Tor started asking me what my next book was going to be and if there was any way I could get them something to put out between Wheel of Time books, so I pitched them The Way of Kings. Then I sat down and wrote it. I wrote it from scratch again; I didn’t take anything from the 2003 version of the book other than my memories of what had worked and what hadn’t. I reached back and grabbed the Shattered Plains out of that other book that I had written; I reached back and grabbed another few cool ideas that had been bounding around in my head since I’d been a kid. I poured everything into this book, everything that I had, all of my best ideas, to try to make the fantasy opus that I had always wanted to write. That’s where it came from. That’s the history. I don’t know yet if I’ve been successful, and I won’t know for many years, until we see whether it stands the test of time.

YETISTOMPER: Structurally, The Way of Kings is fairly unique. There are 3 main POV characters in Kaladin, Dallinar, and Shallan, a handful of minor POV characters Szeth, Adolin, and then The Asides in which we only get a few pages of material largely unrelated to the overall plot. How will the cast grow and change in future volumes? Are you thinking of keeping each volume to a similar number of POVs or expanding it?

SANDERSON: There will be a similar number, with a small expansion. At this point I believe you have met every one of the major viewpoint characters for the series. I don’t want it to spiral out of control. I think too many viewpoint characters is a danger to epic fantasy, putting a writer in difficult predicaments for subsequent books--whether to leave some characters out, or whether to show a little bit of each of them without getting any major plot arcs for any of them.

So you’ve seen pretty much everybody. Now, at this point there are several who are major viewpoint characters for the series who we have not had many or any viewpoints from yet--Jasnah is one, a character who shows up in the epilogue is another, and there are a few others--but there are in my mind essentially eight or ten major characters in this series, and it will stick to that.

The interludes will continue to be what they are, which is that those characters may show up again, but it’s unlikely that there will be many more viewpoints from them. The interludes are there because I wanted to have my cake and eat it too--I wanted to have the big sprawling epic with a lot of major viewpoints that we spend a lot of time on like Robert Jordan did, but I also wanted to have the quick jumps around that George R. R. Martin does, and they’re two masters of the genre. And so I decided on the interludes as a way to jump around and show the world, to give depth and to give rounding to what’s happening--give you little glimpses into important aspects of the world--but those characters are not people you have to remember and follow. Each of the interludes will have one character that you need to pay attention to, but you can take the interludes and read them and without having to focus too much on remembering and keeping track of what their plot is. Then you can jump back into the main characters. And that’s always going to be the case in the books to come.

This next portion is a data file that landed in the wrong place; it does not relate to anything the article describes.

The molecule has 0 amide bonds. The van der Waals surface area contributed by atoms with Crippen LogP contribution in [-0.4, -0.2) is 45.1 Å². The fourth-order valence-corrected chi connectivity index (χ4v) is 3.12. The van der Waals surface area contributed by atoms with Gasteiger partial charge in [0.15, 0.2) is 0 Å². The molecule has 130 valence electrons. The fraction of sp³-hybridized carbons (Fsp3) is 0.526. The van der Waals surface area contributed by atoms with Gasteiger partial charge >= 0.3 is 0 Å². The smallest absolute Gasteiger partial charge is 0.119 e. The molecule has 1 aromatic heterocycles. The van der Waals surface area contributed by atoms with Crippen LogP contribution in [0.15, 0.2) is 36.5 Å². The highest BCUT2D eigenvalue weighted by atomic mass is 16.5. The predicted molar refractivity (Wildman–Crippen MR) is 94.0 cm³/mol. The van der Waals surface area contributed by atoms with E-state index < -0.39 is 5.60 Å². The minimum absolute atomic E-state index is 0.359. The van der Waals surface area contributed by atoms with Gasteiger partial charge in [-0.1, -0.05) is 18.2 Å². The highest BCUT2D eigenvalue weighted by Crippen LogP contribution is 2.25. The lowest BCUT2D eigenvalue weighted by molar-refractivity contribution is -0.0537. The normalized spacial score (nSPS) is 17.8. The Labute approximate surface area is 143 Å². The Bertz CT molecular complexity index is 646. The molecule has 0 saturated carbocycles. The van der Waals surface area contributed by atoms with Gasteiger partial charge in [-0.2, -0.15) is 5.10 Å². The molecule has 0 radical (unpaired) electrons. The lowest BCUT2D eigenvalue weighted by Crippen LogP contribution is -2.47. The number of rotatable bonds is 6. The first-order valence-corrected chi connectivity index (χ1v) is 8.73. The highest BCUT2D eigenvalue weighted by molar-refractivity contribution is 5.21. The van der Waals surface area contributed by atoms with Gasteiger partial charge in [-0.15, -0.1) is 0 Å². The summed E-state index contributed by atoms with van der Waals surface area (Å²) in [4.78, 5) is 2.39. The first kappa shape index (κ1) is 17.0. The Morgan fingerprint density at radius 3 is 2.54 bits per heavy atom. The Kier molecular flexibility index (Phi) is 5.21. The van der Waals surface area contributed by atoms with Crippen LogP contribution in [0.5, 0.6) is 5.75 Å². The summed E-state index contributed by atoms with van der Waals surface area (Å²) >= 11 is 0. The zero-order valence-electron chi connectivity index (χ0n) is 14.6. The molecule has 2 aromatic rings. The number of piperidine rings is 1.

Each book will also have one character who has flashbacks throughout that book--we’ll stick to one per book, and you will find out how they ended up where they are as we dig back into their past.

YETISTOMPER: How are you applying lessons learned from your work closing Robert Jordan's epic series in beginning your own?

SANDERSON: I’ve already talked about it a little bit--one of the things is learning how to approach the middle books, specifically how to use the form to enhance the novel as a whole. One of the big things I’ve learned from Robert Jordan recently is foreshadowing.

I used to think I was good at it until I really sat down and studied what he was doing. Another thing I think I’ve learned a ton about from him is viewpoint; excellent use of viewpoint is one of the ways to keep all your characters distinct. In addition, juggling so many plots, etc., all of these things have forced me to grow as a writer and have helped me quite a bit with writing The Way of Kings.

MADHATTER: Did you move a lot of sections around during the development? It certainly seemed as though Kal's parts could go in a different order or start his story from the bottom and work out how he got there.